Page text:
Muslims celebrate Hijrah while facing many challenges in many parts of the Muslim world. One cannot help but ask:
What have Muslims learnt from the concept of Hijrah?
How did the migration of the Prophet (peace be upon him) and Muslims from Makkah to Madinah inspire them?
Have they gone beyond the notion of “just do as the Prophet did and migrate”?
Do they resign themselves to the status quo that is characterized by lethargy and passivity?
Have Muslims failed to live the true meanings of Hijrah?
The Prophet’s migration is full of important lessons for Muslims in many aspects. One important lesson is sticking to the concept of “truth”.
Since truth is enlightening, as they say, finding the path to upholding truth is in itself empowerment. This is part of what the early Muslims earned through their migrations, first to Abyssinia, and later to Madinah.
As we know, their ordeals in Makkah were due to an adamant adherence to what they perceived as “truth”. This strong belief emboldened their spirits. It gave them an effective immunity against the waves of persecution.
Muslims would not have left Makkah if evil schemes had not reached such dangerous level of total annihilation. Makkah’s polytheists even attempted to get rid of the Prophet (peace and blessings be upon him).
Life in Makkah was becoming so unbearable for Muslims who were unable to protect their identity and belief. At such critical time, Madinah beckoned to them with blissful breeze cooling their hearts, though it was blowing from afar. Through this encouraging sign, Muslims found a channel that would help them continue upholding the truth. This gave them empowerment.
Factors of Migration for Early Muslims
In the language of migration today, the main and only “push” factor for the Muslims to migrate from Makkah was persecution and their inability to preserve their identity as believers. The pagans of Makkah had vehemently announced a total war against the new faith and its people.
With regard to Madinah, one can point to several “pull” factors that facilitated the migration. Madinah had a hospitable and friendly atmosphere, with few exceptions of the Jews who felt uneasy towards the “new arrivals”.
But the main pull factor was peace and safety in addition to a chance of upholding the truth. So, one cannot point to wealth or material gain as one of the pull factors here. In fact, many Companions left behind their life fortunes, like Suhaib Ar-Rumi and others.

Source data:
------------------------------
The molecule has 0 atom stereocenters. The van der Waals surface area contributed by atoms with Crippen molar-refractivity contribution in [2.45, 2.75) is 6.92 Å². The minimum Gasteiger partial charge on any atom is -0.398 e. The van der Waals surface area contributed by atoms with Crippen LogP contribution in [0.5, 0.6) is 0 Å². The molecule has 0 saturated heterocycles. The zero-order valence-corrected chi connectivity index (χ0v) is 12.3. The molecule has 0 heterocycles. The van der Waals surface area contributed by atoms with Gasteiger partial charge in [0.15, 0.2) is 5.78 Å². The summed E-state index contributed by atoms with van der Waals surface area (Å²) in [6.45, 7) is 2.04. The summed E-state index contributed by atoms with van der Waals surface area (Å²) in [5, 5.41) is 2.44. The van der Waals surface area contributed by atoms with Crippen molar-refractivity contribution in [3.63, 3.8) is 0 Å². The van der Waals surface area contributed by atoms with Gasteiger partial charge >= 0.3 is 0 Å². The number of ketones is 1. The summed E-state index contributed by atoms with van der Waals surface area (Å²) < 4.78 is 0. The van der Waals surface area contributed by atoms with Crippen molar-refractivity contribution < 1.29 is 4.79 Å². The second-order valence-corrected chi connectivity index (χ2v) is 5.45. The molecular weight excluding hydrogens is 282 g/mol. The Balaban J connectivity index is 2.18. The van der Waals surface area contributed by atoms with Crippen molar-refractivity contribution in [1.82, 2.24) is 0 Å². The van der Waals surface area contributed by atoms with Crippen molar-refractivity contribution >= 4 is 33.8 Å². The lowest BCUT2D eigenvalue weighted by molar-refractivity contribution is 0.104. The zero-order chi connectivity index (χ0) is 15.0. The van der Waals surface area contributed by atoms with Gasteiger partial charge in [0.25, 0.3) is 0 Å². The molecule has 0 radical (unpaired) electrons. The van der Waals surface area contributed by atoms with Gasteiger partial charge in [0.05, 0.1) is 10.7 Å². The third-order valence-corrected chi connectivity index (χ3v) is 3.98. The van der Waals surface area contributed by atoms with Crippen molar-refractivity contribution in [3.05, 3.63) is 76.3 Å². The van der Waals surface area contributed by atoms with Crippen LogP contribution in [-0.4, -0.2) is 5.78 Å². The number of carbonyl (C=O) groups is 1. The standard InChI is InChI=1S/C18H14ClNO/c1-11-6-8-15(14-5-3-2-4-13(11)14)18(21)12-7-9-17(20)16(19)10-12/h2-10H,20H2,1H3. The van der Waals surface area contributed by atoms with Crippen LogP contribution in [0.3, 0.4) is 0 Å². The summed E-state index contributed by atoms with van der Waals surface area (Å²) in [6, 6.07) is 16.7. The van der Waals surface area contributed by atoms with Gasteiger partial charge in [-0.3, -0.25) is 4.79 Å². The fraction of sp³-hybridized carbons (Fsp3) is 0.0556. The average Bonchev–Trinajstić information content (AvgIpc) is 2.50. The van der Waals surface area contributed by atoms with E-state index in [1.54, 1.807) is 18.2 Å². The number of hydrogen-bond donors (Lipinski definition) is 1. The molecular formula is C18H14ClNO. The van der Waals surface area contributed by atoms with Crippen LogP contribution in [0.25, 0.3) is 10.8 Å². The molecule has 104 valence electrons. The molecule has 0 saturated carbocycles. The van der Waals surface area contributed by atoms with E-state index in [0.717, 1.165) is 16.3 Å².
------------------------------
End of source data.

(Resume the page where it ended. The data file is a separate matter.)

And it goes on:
From the above, it’s clear that migration today is quite different from the Islamic notion of migration. Migration has become a tool for making fortunes for migrants, and an opportunity for host countries to drain the developing world of its vital resources. Islam, on the other hand, has a balanced approach to regulating the relationships between the migrants and the states that host them.
It takes both of them away from the abysmal purpose of creating a society of “the most takers and most givers”, where migrants are not willing to integrate or the host country adopts a policy of subjugation and segregation against the migrants. Islam aims at creating a society of inter-correlating rights and duties which should ultimately lead to guaranteeing benefits for all.
Forming an Integrated Society
As we can see in his practice upon arrival in Madinah, the Prophet (peace and blessings be upon him) did not seek to have the Muslims become a parasite on the society, trying to consume and exhaust the benefits that the host state provided, despite the fact that the generosity and hospitality shown were extremely abundant.
On the contrary, the Prophet (peace and blessings be upon him) sought, first and foremost, to demonstrate to the host people that the newcomers were not there to overtake the land or expropriate its resources, nor did they have any purpose of granting themselves any kind of preferential treatment at the expense of the original inhabitants.
By crafting a document that many experts describe as the first Bill of Rights and a perfect standard for the modern constitutions, the early Muslims, led by the Prophet (peace and blessings be upon him) transformed the migration into a proper vehicle for the creation of a well-integrated society where migrants and host people live side by side in peace and prosperity. And this later became a guiding principle for the early Muslims in their other migrations as they sought to spread the light of da`wah elsewhere in the Arabian Peninsula and other regions.
So while we celebrate Hijrah today, it’s not enough to merely recount the history of Hijrah. It is not sufficient to recall its events and point to its routes and heroes.
Rather, we need to review our pattern of living today, wherever we are, through the periscope of the principles that the Prophet laid down for this important phase in the history of Islam.
Muslims in diaspora need to keep reminding themselves that their objectives of migration should not be confined to material gains. Otherwise, they automatically rid them of an important factor that makes their Hijrah very unique.
Topping the list of migration’s objectives should be the preservation of their Muslim identity, but in a positive sense. It should be a tool for being a proactive citizen and a productive member of the society rather than twisting the meaning of identity to form a dormant pattern of living or a ghettoization that will further add to the problems facing them as minorities.